Conventional wisdom believes that cancer is a genetic disease, caused by genetic mutation. For centuries, the scientific literature has proclaimed, that our health was defined by our genes; also known as genetic determinism.
After decades of scientific breakthroughs, we are now entering a period in time where we will truly explore how our lifestyles, nutrition, the air we breathe and even how our thoughts and emotions affect our genetic expression – and how they can produce malignant cells, without changing the DNA itself. But, more importantly, the coming age will open our mind to how unfavorable genetic expression, that cause diseases are, in theory and practice, also reversible. The study of how environmental information is translated into gene expression is called epigenetics.
Every cell in human body contains the same DNA, but the information found in the genes are not always readable. A process known as epigenetic methylation enables individual genes to be read or not.
While researchers have known that DNA mutations cause disease, the new science of epigenetics has become crucial to understanding its cause because abnormal patterns of epigenetic methylation are found in all types of tumours.
Epigenetics: Histone Modification and DNA Methylation
According to Bruce Lipton, a scientific pioneer in the field of epigenetics and author of the book “The Biology of Belief”, it’s important not to neglect the roles of protein in the chromosome because DNA is only half of it, while the other half is comprised of protein. He explains, “Scientists were focused on the DNA, and threw away the protein – epigenetics says this protein is doing something,” Lipton says that the core of chromosome is DNA, but it is covered with a protein sleeve. An environmental signal will cause the protein sleeve to detach from the DNA, through epigenetic methylation, which enables certain genes to be read. When the environmental signal is removed, the protein sleeve returns to its previous state – attached to the DNA, effectively hiding the data.  This process is referred to as histone modification.
In addition to histone modifications, genes are also known to be regulated by a form of epigenetic modification that directly affects one base of the DNA, namely the base C. This process is referred to as DNA Methylation. The four bases are namely Adenine, Thymine, Guanine ad Cytosine. This process is executed as small molecules of carbon and hydrogen bind to this base and allow certain genes to be turned on and off, or to ‘dim’ their activity. It is estimated that roughly 75 million, or one in ten, of the Cs in the human genome are methylated.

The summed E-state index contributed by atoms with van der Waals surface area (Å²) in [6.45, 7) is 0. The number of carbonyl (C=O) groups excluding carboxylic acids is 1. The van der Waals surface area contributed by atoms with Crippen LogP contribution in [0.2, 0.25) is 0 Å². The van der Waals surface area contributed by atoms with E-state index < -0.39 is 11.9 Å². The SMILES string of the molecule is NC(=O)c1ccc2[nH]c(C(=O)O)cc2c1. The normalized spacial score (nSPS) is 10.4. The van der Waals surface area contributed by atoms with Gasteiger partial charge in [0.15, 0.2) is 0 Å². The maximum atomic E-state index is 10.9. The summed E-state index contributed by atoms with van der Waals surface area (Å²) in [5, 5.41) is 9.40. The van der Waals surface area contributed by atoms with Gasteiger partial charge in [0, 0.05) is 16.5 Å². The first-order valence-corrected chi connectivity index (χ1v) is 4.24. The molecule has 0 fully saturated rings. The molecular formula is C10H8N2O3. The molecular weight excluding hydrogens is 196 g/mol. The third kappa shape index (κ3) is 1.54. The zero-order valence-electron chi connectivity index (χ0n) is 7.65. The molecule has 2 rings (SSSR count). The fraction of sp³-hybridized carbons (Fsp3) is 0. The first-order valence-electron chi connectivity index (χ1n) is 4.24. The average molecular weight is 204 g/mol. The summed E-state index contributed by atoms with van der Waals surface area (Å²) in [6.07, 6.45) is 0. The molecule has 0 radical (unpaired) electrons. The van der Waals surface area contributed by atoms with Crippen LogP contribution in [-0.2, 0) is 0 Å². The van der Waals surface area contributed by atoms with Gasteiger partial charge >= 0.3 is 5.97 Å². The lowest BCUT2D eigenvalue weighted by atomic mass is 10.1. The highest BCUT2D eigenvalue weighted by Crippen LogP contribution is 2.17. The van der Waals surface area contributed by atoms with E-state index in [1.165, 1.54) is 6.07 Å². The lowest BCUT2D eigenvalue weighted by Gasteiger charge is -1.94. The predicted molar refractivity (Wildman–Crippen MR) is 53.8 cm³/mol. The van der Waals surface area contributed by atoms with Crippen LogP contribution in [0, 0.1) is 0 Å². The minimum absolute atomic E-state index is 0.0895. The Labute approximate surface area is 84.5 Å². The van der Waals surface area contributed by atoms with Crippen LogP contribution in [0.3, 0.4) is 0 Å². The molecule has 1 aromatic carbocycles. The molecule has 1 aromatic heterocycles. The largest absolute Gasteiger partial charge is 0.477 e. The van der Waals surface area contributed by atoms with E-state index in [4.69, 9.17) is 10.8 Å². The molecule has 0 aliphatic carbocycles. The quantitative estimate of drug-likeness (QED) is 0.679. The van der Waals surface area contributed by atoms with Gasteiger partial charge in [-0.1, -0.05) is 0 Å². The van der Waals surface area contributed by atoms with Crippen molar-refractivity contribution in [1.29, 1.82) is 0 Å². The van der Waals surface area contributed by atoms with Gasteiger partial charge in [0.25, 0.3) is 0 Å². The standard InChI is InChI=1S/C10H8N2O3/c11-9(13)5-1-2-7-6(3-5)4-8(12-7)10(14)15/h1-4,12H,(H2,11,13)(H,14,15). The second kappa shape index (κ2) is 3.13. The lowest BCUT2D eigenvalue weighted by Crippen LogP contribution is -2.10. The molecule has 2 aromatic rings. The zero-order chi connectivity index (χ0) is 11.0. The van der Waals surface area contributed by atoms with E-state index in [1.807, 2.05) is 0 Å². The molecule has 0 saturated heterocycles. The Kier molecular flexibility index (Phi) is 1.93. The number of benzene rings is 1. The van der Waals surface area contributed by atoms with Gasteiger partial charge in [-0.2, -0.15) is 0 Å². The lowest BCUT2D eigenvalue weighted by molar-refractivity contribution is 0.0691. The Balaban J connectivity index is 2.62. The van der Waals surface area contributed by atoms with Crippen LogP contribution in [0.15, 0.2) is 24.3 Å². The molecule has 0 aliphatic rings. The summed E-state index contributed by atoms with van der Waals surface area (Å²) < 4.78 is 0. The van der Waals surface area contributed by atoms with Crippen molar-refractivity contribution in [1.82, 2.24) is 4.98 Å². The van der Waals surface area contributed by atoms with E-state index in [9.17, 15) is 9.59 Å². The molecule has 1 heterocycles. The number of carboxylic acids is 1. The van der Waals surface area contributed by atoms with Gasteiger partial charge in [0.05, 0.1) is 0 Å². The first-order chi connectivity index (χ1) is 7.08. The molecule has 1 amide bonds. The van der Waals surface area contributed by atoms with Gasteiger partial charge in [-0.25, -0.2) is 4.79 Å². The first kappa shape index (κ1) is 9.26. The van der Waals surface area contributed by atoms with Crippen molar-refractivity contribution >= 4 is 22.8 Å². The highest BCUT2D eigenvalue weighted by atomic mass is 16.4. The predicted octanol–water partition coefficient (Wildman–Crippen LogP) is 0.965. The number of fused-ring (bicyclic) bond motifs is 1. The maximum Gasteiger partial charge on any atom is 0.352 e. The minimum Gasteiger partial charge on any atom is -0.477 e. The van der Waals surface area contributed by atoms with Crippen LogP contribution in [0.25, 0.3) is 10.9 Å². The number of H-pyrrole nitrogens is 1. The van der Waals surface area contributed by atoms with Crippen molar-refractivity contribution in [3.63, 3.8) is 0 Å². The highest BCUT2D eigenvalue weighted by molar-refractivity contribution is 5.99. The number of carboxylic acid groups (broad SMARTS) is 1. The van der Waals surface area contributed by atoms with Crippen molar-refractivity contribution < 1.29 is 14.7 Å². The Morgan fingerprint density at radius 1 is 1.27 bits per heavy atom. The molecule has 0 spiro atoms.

Abnormal patterns of gene methylation exist in all types of tumours, but it is has been difficult to determine if those patterns trigger tumours or are triggered by tumours. “In genetics you can easily delete a gene and see what the consequence is, but it’s much harder to direct methylation to specific regions of the genome,” according to Lanlan Shen, an Associate Professor of Pediatrics-Nutrition of Baylor College of Medicine, Texas. 
To tackle the problem, Shen and her team of researchers used an innovative method, by inserting a naturally occurring sequence of DNA, called methylation magnet; its main function is to draw in the protein sleeve to cover up a favorable gene. This sequence was inserted next to p16, an important cancer suppression gene, in mouse embryonic stem cells. The rodents were monitored for 18 months. Over this period, 30% of the mice developed tumours in liver, colon, spleen, and colon. On the other hand, a control group of identical mice did not develop tumours. In other words, the epigenetic changes, that prevented a favorable gene to be expressed, predisposed the tissue to tumor development.
Lifestyles and Nutrition Are Important Factors
Since epigenetic changes do trigger cancer, there are several potential ways to reverse the unfavorable gene expression, which researchers around the world are now actively exploring.
Shen explains, “We can use different approaches to reverse methylation – turning back on silenced genes – and see whether we can prevent the tumours from occurring or treat the cancer after it has appeared. The coolest thing from an environmental perspective is that we can ask whether diet can influence this epigenetic process.” She noted a 2012 study which suggest that proper dietary supplements, is one environmental factor, that can help produce favorable gene expressions. 
Lipton also believes that positive lifestyles and a better nutritional control can produce epigenetic expressions that heal the body. He highlights a 2008 study which showed how nutritional and lifestyle effects demonstrated positive epigenetic mechanism to enable the required genetic expression to remove unwanted cancers. 
And, thankfully the mainstream research community is now working hard to bridge the gap, beyond the limitations of our past understandings, to make more meaningful connections between nutrition, lifestyles and epigenetics.
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